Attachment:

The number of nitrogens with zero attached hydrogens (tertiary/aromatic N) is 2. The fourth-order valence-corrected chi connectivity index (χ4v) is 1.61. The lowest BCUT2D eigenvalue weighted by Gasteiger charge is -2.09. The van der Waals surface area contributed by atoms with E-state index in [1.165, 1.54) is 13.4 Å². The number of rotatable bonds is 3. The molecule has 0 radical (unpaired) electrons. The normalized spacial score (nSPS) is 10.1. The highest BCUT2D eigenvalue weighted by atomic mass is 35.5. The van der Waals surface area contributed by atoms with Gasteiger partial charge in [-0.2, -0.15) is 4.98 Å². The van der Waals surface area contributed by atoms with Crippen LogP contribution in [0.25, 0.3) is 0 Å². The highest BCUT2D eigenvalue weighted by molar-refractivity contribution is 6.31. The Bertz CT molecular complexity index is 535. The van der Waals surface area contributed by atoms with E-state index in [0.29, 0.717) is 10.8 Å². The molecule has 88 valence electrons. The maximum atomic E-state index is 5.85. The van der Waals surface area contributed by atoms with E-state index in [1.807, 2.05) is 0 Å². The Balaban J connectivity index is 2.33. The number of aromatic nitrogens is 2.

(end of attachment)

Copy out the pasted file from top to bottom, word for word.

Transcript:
The number of nitrogens with zero attached hydrogens (tertiary/aromatic N) is 2. The fourth-order valence-corrected chi connectivity index (χ4v) is 1.61. The lowest BCUT2D eigenvalue weighted by Gasteiger charge is -2.09. The van der Waals surface area contributed by atoms with E-state index in [1.165, 1.54) is 13.4 Å². The number of rotatable bonds is 3. The molecule has 0 radical (unpaired) electrons. The normalized spacial score (nSPS) is 10.1. The highest BCUT2D eigenvalue weighted by atomic mass is 35.5. The van der Waals surface area contributed by atoms with Gasteiger partial charge in [-0.2, -0.15) is 4.98 Å². The van der Waals surface area contributed by atoms with Crippen LogP contribution in [0.25, 0.3) is 0 Å². The highest BCUT2D eigenvalue weighted by molar-refractivity contribution is 6.31. The Bertz CT molecular complexity index is 535. The van der Waals surface area contributed by atoms with E-state index in [0.29, 0.717) is 10.8 Å². The molecule has 88 valence electrons. The maximum atomic E-state index is 5.85. The van der Waals surface area contributed by atoms with E-state index in [1.807, 2.05) is 0 Å². The Balaban J connectivity index is 2.33. The number of aromatic nitrogens is 2.